Mental wellbeing for new mums

Key points about mental wellbeing for new mums

  • In among the haze of nappies, feeding, burping and sleeping, looking after yourself can be low on the list of your daily priorities.
  • Motherhood is a big transition and looking after a new baby is a full-time job with no days off, and no instruction manual.
  • Taking care of yourself, physically and emotionally, is just as important as looking after your baby.
  • Here are our top tips for making sure your mental wellbeing stays at the top of your list.
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1. Do one thing every day just for you

Maybe it’s a hot cup of coffee, a bath, reading a magazine or listening to music. Whatever brings a smile to your face, find time to do it daily.

2. Learn to say no, or at least maybe

A friend wants to catch up for coffee but you’d rather have a sleep? Just say no. Maybe you’ve accepted a request from a whānau member to visit your new baby but you’ve both been up all night. Call and reschedule. What you want and need matters the most, so put yourself and your baby’s needs first.

3. Leave the house

Initially, you may not feel ready to leave your house, but after a few weeks, it’s a great idea to get out and about, even if it’s just for a short time each day. Keep a nappy bag packed with everything you may need, including a snack for you, so when the weather is nice and your baby is settled you can get out the door fast.

Getting out by yourself is also great for your mental health; if you’ve got support at home try and schedule some ‘me’ time out of the house at least once or twice a week.

4. Limit your time on social media

Facebook, Instagram and Pinterest are great places for people to post photos that capture the good moments in life. But remember, what you are seeing is highly curated – nobody usually posts pictures of their overtired, hungry baby or during bad times. Turn off your device and focus on your own journey with your baby.

5. Find a new mum’s support network

Connect with other mums with babies of a similar age. Having someone to talk to who’s dealing with similar issues can make you feel like you’re not alone. Talk with your Plunket nurse about joining a local group.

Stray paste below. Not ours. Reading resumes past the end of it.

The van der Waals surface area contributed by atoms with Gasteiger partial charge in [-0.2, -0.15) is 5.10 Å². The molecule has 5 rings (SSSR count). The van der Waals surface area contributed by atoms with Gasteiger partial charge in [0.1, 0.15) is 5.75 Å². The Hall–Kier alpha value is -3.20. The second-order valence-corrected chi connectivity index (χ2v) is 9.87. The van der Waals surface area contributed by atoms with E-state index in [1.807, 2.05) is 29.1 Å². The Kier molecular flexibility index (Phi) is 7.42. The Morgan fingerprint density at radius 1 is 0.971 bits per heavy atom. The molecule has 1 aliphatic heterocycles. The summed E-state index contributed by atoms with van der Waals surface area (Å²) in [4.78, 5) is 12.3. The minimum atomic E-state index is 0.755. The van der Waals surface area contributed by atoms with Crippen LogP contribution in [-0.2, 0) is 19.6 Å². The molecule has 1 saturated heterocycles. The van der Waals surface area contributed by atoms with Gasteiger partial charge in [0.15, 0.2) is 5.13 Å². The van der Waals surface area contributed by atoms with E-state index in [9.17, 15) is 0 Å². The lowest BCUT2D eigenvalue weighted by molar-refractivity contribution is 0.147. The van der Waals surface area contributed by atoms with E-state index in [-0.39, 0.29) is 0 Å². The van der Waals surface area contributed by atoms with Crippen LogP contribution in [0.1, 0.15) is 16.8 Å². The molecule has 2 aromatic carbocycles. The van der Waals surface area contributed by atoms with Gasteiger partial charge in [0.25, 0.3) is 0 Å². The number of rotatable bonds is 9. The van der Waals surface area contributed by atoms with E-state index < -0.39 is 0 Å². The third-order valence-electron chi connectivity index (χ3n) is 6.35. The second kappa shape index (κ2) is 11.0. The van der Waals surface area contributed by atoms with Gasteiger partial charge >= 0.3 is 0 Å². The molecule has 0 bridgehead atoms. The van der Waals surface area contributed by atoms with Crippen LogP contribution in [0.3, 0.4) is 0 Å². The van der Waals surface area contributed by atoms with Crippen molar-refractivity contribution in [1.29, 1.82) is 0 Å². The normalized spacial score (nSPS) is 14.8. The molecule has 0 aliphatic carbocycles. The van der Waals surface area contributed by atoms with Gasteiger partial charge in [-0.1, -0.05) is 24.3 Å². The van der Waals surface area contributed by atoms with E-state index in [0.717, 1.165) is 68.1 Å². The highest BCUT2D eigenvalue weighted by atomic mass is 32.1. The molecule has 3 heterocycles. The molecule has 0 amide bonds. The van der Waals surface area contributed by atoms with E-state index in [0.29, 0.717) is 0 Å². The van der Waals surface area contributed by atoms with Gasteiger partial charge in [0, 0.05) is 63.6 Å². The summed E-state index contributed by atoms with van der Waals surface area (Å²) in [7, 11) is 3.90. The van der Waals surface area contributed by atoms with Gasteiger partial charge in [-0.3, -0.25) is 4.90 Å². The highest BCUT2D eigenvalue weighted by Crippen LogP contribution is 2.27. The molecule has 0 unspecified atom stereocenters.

6. Recognise the signs of postnatal depression

Postnatal depression affects a small percentage of new mums. Not everyone with depression will complain of sadness or persistent low mood. Other signs include: losing interest in usual activities, feeling worthless or guilty, anxiety and panic attacks.

Postnatal depression is a real and treatable condition so it’s important to talk with your midwife, doctor or Plunket nurse if you feel you need help. Read more about postnatal depression.

In these videos a group of brave wāhine share their stories of maternal mental distress, to shine light into some dark corners of maternal wellbeing. Six Māori and Pasifika women share their raw experience and resilience through tears and grit.

1. Video: Maternal experience – Zemara

This video may take a few moments to load.

(KaiRua, NZ, 2021)

2. Video: Maternal experience – Aaliyah

This video may take a few moments to load.

(KaiRua, NZ, 2021)

3. Video: Maternal experience – Nix

This video may take a few moments to load.

(KaiRua, NZ, 2021)

4. Video: Maternal experience – Sau

This video may take a few moments to load.

(KaiRua, NZ, 2021)

5. Video: Maternal experience – Justeena

This video may take a few moments to load.

(KaiRua, NZ, 2021)

6. Video: Maternal experience – Maa

This video may take a few moments to load.

(KaiRua, NZ, 2021)

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